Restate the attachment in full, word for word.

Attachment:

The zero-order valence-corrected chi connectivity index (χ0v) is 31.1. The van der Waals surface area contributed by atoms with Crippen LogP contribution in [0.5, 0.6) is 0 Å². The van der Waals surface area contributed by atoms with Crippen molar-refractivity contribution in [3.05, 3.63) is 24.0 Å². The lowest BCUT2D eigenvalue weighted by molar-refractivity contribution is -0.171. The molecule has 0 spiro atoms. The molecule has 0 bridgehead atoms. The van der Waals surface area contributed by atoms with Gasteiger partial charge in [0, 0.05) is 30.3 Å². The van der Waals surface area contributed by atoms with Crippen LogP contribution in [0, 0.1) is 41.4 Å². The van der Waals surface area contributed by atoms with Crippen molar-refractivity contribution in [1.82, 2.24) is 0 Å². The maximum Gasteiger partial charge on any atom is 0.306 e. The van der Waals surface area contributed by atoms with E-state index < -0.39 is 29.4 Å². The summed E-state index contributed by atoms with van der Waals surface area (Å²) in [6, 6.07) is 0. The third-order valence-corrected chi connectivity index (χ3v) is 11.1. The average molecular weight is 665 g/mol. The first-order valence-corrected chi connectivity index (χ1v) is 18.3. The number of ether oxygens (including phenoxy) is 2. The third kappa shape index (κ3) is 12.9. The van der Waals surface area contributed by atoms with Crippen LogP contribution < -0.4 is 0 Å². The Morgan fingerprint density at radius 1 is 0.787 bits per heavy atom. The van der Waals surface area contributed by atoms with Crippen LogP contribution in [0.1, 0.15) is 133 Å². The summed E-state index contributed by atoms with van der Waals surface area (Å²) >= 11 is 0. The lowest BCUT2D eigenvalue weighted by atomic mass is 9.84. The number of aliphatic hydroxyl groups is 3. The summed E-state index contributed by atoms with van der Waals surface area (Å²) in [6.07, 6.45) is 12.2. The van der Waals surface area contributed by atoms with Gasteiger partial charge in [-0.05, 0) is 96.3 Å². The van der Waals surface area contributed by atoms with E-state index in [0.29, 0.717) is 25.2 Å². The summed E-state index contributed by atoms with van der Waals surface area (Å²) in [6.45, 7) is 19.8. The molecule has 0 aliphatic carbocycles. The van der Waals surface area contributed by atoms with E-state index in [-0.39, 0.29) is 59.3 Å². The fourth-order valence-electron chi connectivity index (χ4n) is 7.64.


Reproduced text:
The zero-order valence-corrected chi connectivity index (χ0v) is 31.1. The van der Waals surface area contributed by atoms with Crippen LogP contribution in [0.5, 0.6) is 0 Å². The van der Waals surface area contributed by atoms with Crippen molar-refractivity contribution in [3.05, 3.63) is 24.0 Å². The lowest BCUT2D eigenvalue weighted by molar-refractivity contribution is -0.171. The molecule has 0 spiro atoms. The molecule has 0 bridgehead atoms. The van der Waals surface area contributed by atoms with Gasteiger partial charge in [0, 0.05) is 30.3 Å². The van der Waals surface area contributed by atoms with Crippen LogP contribution in [0, 0.1) is 41.4 Å². The van der Waals surface area contributed by atoms with Crippen molar-refractivity contribution in [1.82, 2.24) is 0 Å². The maximum Gasteiger partial charge on any atom is 0.306 e. The van der Waals surface area contributed by atoms with E-state index < -0.39 is 29.4 Å². The summed E-state index contributed by atoms with van der Waals surface area (Å²) in [6, 6.07) is 0. The third-order valence-corrected chi connectivity index (χ3v) is 11.1. The average molecular weight is 665 g/mol. The first-order valence-corrected chi connectivity index (χ1v) is 18.3. The number of ether oxygens (including phenoxy) is 2. The third kappa shape index (κ3) is 12.9. The van der Waals surface area contributed by atoms with Crippen LogP contribution < -0.4 is 0 Å². The Morgan fingerprint density at radius 1 is 0.787 bits per heavy atom. The van der Waals surface area contributed by atoms with Crippen LogP contribution in [0.1, 0.15) is 133 Å². The summed E-state index contributed by atoms with van der Waals surface area (Å²) >= 11 is 0. The lowest BCUT2D eigenvalue weighted by atomic mass is 9.84. The number of aliphatic hydroxyl groups is 3. The summed E-state index contributed by atoms with van der Waals surface area (Å²) in [6.07, 6.45) is 12.2. The van der Waals surface area contributed by atoms with Gasteiger partial charge in [-0.05, 0) is 96.3 Å². The van der Waals surface area contributed by atoms with E-state index in [0.29, 0.717) is 25.2 Å². The summed E-state index contributed by atoms with van der Waals surface area (Å²) in [6.45, 7) is 19.8. The molecule has 0 aliphatic carbocycles. The van der Waals surface area contributed by atoms with E-state index in [-0.39, 0.29) is 59.3 Å². The fourth-order valence-electron chi connectivity index (χ4n) is 7.64.